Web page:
If you’re really struggling with a mental health issue, talk therapy alone might not be enough to help you. If instead you’re looking for someone who can help with more general things, like stress or relationships, going to someone with specialized training probably isn’t as important, Gonzalez says.

They’ll set goals and a timeline

While your therapist should help you come up with goals you want to reach in therapy, they shouldn’t set them for you. Instead, you should both come to an agreement on what you’ll work on, in what order, and use that as a blueprint for how your time together will be spent.

Your therapist should also help set goals for how long you’ll be in therapy, with a specific plan in place. It’s common for therapy sessions to be more frequent at first then taper off as you build skills that you can use on your own. 

While you want your therapist to be flexible, having an open-ended timeline isn’t helpful because it doesn’t set up any milestones for you to work toward.

“A red flag would be if a therapist tells you that you may always need therapy,” she says. “Good therapy is time limited like any medical treatment.”

How to prepare for your first appointment

For your first appointment with a new therapist, spend a little time beforehand thinking about what you want them to know about you to help them understand who you are. 

This can include things like specific issues you want to work on, formative experiences in your life, aspects of your identity or background that are relevant, what you’re passionate about, and what’s currently going well in your life. 

Gonzalez also recommends having a few goals in mind before you step into the therapist’s office. 

“Imagine three months from now what would you like to be different in your life so your therapist can have that vision,” she says.

If you’ve already spoken to them and had some of your questions answered on the phone, this is the time to ask any follow-up questions you have.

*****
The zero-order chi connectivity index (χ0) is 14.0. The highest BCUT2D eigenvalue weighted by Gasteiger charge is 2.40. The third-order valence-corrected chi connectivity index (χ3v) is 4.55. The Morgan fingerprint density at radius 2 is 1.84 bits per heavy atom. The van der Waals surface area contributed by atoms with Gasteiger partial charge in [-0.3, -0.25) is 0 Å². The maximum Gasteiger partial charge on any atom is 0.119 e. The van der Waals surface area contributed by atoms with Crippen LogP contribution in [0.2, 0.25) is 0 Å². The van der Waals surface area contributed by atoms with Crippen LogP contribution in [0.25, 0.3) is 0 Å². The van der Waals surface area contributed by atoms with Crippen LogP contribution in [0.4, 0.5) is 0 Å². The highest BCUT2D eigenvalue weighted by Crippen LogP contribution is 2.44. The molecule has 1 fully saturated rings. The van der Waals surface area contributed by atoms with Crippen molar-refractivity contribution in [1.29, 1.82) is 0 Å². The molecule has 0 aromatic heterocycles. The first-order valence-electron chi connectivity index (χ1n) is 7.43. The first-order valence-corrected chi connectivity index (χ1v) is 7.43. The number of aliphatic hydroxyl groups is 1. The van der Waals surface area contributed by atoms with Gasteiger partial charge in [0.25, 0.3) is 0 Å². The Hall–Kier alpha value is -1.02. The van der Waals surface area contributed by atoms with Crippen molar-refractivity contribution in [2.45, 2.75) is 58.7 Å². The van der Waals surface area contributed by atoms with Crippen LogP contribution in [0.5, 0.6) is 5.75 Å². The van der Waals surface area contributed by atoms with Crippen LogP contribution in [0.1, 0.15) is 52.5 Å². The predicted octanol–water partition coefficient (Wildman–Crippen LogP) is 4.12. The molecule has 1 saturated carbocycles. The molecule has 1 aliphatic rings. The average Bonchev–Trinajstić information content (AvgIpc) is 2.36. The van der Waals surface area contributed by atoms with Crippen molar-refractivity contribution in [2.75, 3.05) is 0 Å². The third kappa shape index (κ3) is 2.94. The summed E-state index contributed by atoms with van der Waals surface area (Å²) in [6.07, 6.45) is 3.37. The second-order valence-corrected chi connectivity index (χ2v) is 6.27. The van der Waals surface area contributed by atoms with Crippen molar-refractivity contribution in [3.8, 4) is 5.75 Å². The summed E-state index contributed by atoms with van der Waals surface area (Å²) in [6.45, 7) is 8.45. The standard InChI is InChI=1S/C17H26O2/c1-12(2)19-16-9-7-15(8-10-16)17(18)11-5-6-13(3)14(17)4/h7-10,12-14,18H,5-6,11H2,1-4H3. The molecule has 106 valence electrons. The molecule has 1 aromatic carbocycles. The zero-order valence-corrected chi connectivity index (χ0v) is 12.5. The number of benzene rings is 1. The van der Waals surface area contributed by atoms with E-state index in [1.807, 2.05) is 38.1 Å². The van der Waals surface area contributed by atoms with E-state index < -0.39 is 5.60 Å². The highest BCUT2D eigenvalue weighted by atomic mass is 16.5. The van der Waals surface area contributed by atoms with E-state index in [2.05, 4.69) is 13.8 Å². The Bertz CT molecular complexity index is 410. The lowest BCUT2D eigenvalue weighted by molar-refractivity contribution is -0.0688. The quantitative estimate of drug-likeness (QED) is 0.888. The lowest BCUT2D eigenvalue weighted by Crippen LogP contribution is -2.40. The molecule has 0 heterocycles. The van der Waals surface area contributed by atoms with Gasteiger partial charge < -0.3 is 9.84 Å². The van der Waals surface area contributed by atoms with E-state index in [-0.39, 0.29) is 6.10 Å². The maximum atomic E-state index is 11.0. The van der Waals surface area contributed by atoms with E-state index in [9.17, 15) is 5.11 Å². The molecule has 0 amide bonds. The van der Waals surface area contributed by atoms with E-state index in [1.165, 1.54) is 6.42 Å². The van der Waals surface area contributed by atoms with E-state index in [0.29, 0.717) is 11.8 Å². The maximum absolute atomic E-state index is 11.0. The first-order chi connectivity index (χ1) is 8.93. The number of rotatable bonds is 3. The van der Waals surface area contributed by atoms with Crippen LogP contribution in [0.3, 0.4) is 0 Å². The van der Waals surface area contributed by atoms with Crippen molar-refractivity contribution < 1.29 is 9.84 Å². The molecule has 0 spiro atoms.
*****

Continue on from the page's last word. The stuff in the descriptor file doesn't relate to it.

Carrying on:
If you haven’t talked yet, the first meeting is a good time to hear about their specific treatment approach and what types of issues they specialize in helping with. 

Generally, therapists will focus the conversation on you and won’t talk much about themselves. This is standard, and while you probably don’t want to ask prying personal questions (even while they get to ask those questions of you; we know, it’s not fair) it’s totally OK to ask about their education or career or any other aspect of their professional background that you’re curious about. 

After your first appointment

Once you’ve met with a potential therapist, it’s important to take a little time to replay the meeting in your head and be honest with yourself about how it went. 

Did you feel comfortable? Did you feel heard and respected? Listen to your gut and don’t dismiss small things that could become bigger problems later on. 

If you didn’t click with the first therapist you met, it could seem like a hassle to try to find another one — but ultimately it will be worthwhile. A good therapist will make you feel encouraged and make you want to continue the work because you know it will pay off in the end. 

“A first session can be hard because you’re talking about things that are personal and getting to know each other, but you should leave feeling that they heard you and that there’s hope for things improving,” Gonzalez says.

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Editor's note: This article was updated on February 3, 2020, to make a clarification about what dialectical behavior therapy is for. It is primarily used to treat borderline personality disorder, not bipolar disorder.